Certainly, several decades leave their mark. By the end of the 20th century Barcelona had changed and Barceloneta changed with it. There are no more empty spaces left dividing the two – the main promenade of Barceloneta, Joan de Borbo (Passeig de Joan de Borbó), and seafront roads around Mall Maremagnum smoothly connect to the Gothic quarter and El Born. The Old Port has none of the contraband goods left. The park halfway to the central Plaça del Mar towards Vila Olimpica, the promenade Passeig Maritim Barceloneta and the aforementioned Passeig de Joan de Borbó are all very pleasant places.







Nonetheless, it is hard not to notice that everything noteworthy of Barceloneta is located along its perimeter. Wandering deeper inside the residential area is not particularly exciting or pleasantly stimulating, especially in the evening.







There are beautiful and interesting buildings, but they are in the minority.









Also noteworthy is the number of men of varying ages mucking about on weekdays with no visible work to do (not tourists, obviously).

According to the data of the municipality of Barcelona, Barceloneta is home to 15 674 residents, 29.4% of whom are foreigners. In comparison, the city as a whole is 17.4% foreign, and an area like Les Corts has only 10.6%. Most of the foreign-born residents of Barceloneta are Italian (607), Moroccan (464) and Pakistani (453). The level of income is 27.4% lower than in Barcelona in general. (All data is from 2011.)



Remember what Maria Teresa said about the housing situation that was a norm 40 years ago? Communal apartments seem to be a thing of the past, but the vast majority of accommodations are indeed very small. When this post was being researched, idealista, the Spanish real estate portal, had 118 apartments on sale in Barceloneta, 55 of which had square space of less than 40 sq meters. Dreta de l'Eixample in the same period had 473 properties listed, only 5 of them of comparable (small) size, and Esquerra de l'Eixample – only 1 out of 269. At the same time, the enormous appetite of Barceloneta sellers makes you question whether they have heard about the worldwide recession in general and the acute crisis in Spain and its real estate bubble in particular. The average asking price among these 118 properties was 4690 euros per square meter!

Having heard once or twice that Barceloneta is the Miami of Barcelona, always from a resident of said self-proclaimed Miami, one can only justify that comparison by the presence of the luxurious hotel W Barcelona. However, it is quite far removed from the residential area, but this minor detail does not bother the Barceloneta patriots at all.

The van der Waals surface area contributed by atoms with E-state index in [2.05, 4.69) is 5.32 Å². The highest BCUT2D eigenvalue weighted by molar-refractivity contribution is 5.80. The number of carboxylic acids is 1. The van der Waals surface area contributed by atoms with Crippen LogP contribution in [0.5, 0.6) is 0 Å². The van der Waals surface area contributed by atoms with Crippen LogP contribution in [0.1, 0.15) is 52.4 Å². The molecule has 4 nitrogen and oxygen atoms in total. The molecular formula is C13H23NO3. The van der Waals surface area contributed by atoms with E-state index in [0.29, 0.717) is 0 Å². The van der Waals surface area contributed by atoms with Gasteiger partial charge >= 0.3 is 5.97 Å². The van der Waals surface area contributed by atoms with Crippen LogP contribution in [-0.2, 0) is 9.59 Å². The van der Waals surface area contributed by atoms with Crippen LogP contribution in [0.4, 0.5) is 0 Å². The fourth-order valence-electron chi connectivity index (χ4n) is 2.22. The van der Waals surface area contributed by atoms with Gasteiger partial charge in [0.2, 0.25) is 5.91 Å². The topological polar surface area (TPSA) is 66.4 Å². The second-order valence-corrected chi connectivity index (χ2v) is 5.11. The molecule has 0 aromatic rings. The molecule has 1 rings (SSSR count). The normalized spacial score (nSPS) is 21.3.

So is it worth buying property in Barceloneta? Or, more precisely: why should you buy property in Barceloneta?

If you are counting on the never-ending flow of tourists and the long summer season to derive profit from the purchase of an apartment in Barceloneta, please keep in mind that renting apartments to tourists requires a license, which is impossible to get in the Old Town (the municipality officially stopped issuing licenses in Ciutat Vella several years ago). Yes, the law is not actively enforced, and all those who have room to spare rent it, but one cannot say when the government will decide to milk that cow and fine unlicensed enterprises. Fact is, major apartment rental agencies will not manage your property for you unless it is licensed.



On the other hand, if apartment rental business is not what you are after and you are buying an apartment in Barcelona for your own use, answer this: how much do you love the sea? If you certainly must have the beach a hundred steps away from your front door, Barceloneta is indeed the best option, as it is the only neighbourhood in Barcelona that makes it possible. However, if you are okay with the beach being within a 500 meters radius, you already have two strong contenders from Sant Marti: Poblenou and Front MarГ­tim. If access to the sea is far down on your list of priorities, and you value cleanliness, comfort, and security, Barceloneta completely loses to Eixample and Les Corts. Take your pick.